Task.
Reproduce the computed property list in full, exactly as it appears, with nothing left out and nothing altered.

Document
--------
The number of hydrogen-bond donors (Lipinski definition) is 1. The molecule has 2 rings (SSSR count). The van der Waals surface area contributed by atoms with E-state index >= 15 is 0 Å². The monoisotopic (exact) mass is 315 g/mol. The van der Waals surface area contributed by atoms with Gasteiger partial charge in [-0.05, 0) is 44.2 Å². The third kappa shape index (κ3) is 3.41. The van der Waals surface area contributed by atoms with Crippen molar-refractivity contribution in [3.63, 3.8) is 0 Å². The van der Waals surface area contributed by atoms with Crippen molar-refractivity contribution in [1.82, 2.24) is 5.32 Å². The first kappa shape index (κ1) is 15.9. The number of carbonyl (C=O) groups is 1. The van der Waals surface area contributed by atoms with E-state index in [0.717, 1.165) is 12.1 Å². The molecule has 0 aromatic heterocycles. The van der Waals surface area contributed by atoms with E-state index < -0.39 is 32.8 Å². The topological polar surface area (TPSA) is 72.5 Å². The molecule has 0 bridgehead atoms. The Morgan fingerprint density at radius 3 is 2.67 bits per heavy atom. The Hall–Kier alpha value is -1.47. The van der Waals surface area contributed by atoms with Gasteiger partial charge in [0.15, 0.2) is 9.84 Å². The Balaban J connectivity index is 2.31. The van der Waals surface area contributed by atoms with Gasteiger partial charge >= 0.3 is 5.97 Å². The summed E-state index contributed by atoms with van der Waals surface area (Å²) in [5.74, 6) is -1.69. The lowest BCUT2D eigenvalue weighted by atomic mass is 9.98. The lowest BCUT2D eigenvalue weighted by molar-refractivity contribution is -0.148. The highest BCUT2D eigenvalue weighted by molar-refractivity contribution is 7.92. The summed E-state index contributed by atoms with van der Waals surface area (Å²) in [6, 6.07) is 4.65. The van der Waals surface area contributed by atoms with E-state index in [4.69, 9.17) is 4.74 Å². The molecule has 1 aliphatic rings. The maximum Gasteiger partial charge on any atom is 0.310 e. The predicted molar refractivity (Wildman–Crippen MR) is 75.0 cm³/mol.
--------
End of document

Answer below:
The number of hydrogen-bond donors (Lipinski definition) is 1. The molecule has 2 rings (SSSR count). The van der Waals surface area contributed by atoms with E-state index >= 15 is 0 Å². The monoisotopic (exact) mass is 315 g/mol. The van der Waals surface area contributed by atoms with Gasteiger partial charge in [-0.05, 0) is 44.2 Å². The third kappa shape index (κ3) is 3.41. The van der Waals surface area contributed by atoms with Crippen molar-refractivity contribution in [3.63, 3.8) is 0 Å². The van der Waals surface area contributed by atoms with Crippen molar-refractivity contribution in [1.82, 2.24) is 5.32 Å². The first kappa shape index (κ1) is 15.9. The number of carbonyl (C=O) groups is 1. The van der Waals surface area contributed by atoms with E-state index in [0.717, 1.165) is 12.1 Å². The molecule has 0 aromatic heterocycles. The van der Waals surface area contributed by atoms with E-state index < -0.39 is 32.8 Å². The topological polar surface area (TPSA) is 72.5 Å². The molecule has 0 bridgehead atoms. The Morgan fingerprint density at radius 3 is 2.67 bits per heavy atom. The Hall–Kier alpha value is -1.47. The van der Waals surface area contributed by atoms with Gasteiger partial charge in [0.15, 0.2) is 9.84 Å². The Balaban J connectivity index is 2.31. The van der Waals surface area contributed by atoms with Gasteiger partial charge >= 0.3 is 5.97 Å². The summed E-state index contributed by atoms with van der Waals surface area (Å²) in [5.74, 6) is -1.69. The lowest BCUT2D eigenvalue weighted by atomic mass is 9.98. The lowest BCUT2D eigenvalue weighted by molar-refractivity contribution is -0.148. The highest BCUT2D eigenvalue weighted by molar-refractivity contribution is 7.92. The summed E-state index contributed by atoms with van der Waals surface area (Å²) in [6, 6.07) is 4.65. The van der Waals surface area contributed by atoms with E-state index in [4.69, 9.17) is 4.74 Å². The molecule has 1 aliphatic rings. The maximum Gasteiger partial charge on any atom is 0.310 e. The predicted molar refractivity (Wildman–Crippen MR) is 75.0 cm³/mol.